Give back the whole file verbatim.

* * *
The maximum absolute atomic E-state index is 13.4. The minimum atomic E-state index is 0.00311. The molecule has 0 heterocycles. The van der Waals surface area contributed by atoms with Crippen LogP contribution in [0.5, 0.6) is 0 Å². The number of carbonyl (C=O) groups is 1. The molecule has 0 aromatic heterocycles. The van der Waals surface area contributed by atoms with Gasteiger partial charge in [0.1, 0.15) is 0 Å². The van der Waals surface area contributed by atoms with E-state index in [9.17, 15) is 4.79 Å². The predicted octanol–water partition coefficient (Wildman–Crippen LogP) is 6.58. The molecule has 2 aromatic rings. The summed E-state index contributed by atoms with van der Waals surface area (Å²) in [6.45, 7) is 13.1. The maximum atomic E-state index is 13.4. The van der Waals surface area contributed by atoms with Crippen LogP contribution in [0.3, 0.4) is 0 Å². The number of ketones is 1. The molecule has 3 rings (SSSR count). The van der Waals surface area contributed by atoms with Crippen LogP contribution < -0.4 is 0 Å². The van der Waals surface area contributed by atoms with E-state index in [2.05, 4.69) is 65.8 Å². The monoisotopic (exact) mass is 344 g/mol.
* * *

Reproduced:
The maximum absolute atomic E-state index is 13.4. The minimum atomic E-state index is 0.00311. The molecule has 0 heterocycles. The van der Waals surface area contributed by atoms with Crippen LogP contribution in [0.5, 0.6) is 0 Å². The number of carbonyl (C=O) groups is 1. The molecule has 0 aromatic heterocycles. The van der Waals surface area contributed by atoms with Gasteiger partial charge in [0.1, 0.15) is 0 Å². The van der Waals surface area contributed by atoms with E-state index in [9.17, 15) is 4.79 Å². The predicted octanol–water partition coefficient (Wildman–Crippen LogP) is 6.58. The molecule has 2 aromatic rings. The summed E-state index contributed by atoms with van der Waals surface area (Å²) in [6.45, 7) is 13.1. The maximum atomic E-state index is 13.4. The van der Waals surface area contributed by atoms with Crippen LogP contribution in [0.3, 0.4) is 0 Å². The number of ketones is 1. The molecule has 3 rings (SSSR count). The van der Waals surface area contributed by atoms with Crippen LogP contribution < -0.4 is 0 Å². The van der Waals surface area contributed by atoms with E-state index in [2.05, 4.69) is 65.8 Å². The monoisotopic (exact) mass is 344 g/mol.